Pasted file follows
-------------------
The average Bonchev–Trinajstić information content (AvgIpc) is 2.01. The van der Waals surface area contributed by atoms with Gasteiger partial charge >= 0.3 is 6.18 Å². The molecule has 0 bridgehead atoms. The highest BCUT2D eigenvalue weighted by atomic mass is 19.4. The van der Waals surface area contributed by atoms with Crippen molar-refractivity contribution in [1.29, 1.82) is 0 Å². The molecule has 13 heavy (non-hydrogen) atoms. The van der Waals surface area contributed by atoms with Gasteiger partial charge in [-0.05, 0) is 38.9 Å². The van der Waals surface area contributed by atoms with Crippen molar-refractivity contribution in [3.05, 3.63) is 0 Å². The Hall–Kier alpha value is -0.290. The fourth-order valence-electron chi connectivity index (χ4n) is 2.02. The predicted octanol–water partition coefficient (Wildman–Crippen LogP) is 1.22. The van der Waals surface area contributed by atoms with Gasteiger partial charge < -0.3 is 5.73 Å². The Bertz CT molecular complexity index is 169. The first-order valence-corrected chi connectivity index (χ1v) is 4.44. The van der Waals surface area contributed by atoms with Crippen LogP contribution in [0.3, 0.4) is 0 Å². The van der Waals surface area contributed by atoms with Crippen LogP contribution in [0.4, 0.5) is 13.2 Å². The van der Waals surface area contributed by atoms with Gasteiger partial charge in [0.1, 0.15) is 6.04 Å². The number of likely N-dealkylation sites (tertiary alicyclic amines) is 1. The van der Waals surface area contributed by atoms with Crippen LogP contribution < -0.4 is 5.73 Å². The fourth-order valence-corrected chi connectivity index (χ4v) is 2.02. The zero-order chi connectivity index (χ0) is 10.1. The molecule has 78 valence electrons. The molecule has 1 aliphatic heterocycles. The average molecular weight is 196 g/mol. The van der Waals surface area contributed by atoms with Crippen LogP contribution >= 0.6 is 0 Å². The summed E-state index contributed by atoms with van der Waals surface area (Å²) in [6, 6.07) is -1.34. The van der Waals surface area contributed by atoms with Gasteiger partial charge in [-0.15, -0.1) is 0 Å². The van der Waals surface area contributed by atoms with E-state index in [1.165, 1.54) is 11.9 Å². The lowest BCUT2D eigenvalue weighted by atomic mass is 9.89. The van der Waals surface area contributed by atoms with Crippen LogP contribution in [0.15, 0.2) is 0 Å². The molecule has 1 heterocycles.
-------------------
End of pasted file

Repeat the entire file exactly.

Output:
The average Bonchev–Trinajstić information content (AvgIpc) is 2.01. The van der Waals surface area contributed by atoms with Gasteiger partial charge >= 0.3 is 6.18 Å². The molecule has 0 bridgehead atoms. The highest BCUT2D eigenvalue weighted by atomic mass is 19.4. The van der Waals surface area contributed by atoms with Crippen molar-refractivity contribution in [1.29, 1.82) is 0 Å². The molecule has 13 heavy (non-hydrogen) atoms. The van der Waals surface area contributed by atoms with Gasteiger partial charge in [-0.05, 0) is 38.9 Å². The van der Waals surface area contributed by atoms with Crippen molar-refractivity contribution in [3.05, 3.63) is 0 Å². The Hall–Kier alpha value is -0.290. The fourth-order valence-electron chi connectivity index (χ4n) is 2.02. The predicted octanol–water partition coefficient (Wildman–Crippen LogP) is 1.22. The van der Waals surface area contributed by atoms with Gasteiger partial charge < -0.3 is 5.73 Å². The Bertz CT molecular complexity index is 169. The first-order valence-corrected chi connectivity index (χ1v) is 4.44. The van der Waals surface area contributed by atoms with Crippen LogP contribution in [0.3, 0.4) is 0 Å². The van der Waals surface area contributed by atoms with Crippen LogP contribution in [0.4, 0.5) is 13.2 Å². The van der Waals surface area contributed by atoms with Gasteiger partial charge in [0.1, 0.15) is 6.04 Å². The number of likely N-dealkylation sites (tertiary alicyclic amines) is 1. The van der Waals surface area contributed by atoms with Crippen LogP contribution < -0.4 is 5.73 Å². The fourth-order valence-corrected chi connectivity index (χ4v) is 2.02. The zero-order chi connectivity index (χ0) is 10.1. The molecule has 78 valence electrons. The molecule has 1 aliphatic heterocycles. The average molecular weight is 196 g/mol. The van der Waals surface area contributed by atoms with Crippen LogP contribution >= 0.6 is 0 Å². The summed E-state index contributed by atoms with van der Waals surface area (Å²) in [6, 6.07) is -1.34. The van der Waals surface area contributed by atoms with Gasteiger partial charge in [-0.15, -0.1) is 0 Å². The van der Waals surface area contributed by atoms with E-state index in [1.165, 1.54) is 11.9 Å². The lowest BCUT2D eigenvalue weighted by atomic mass is 9.89. The van der Waals surface area contributed by atoms with Crippen LogP contribution in [0.15, 0.2) is 0 Å². The molecule has 1 heterocycles.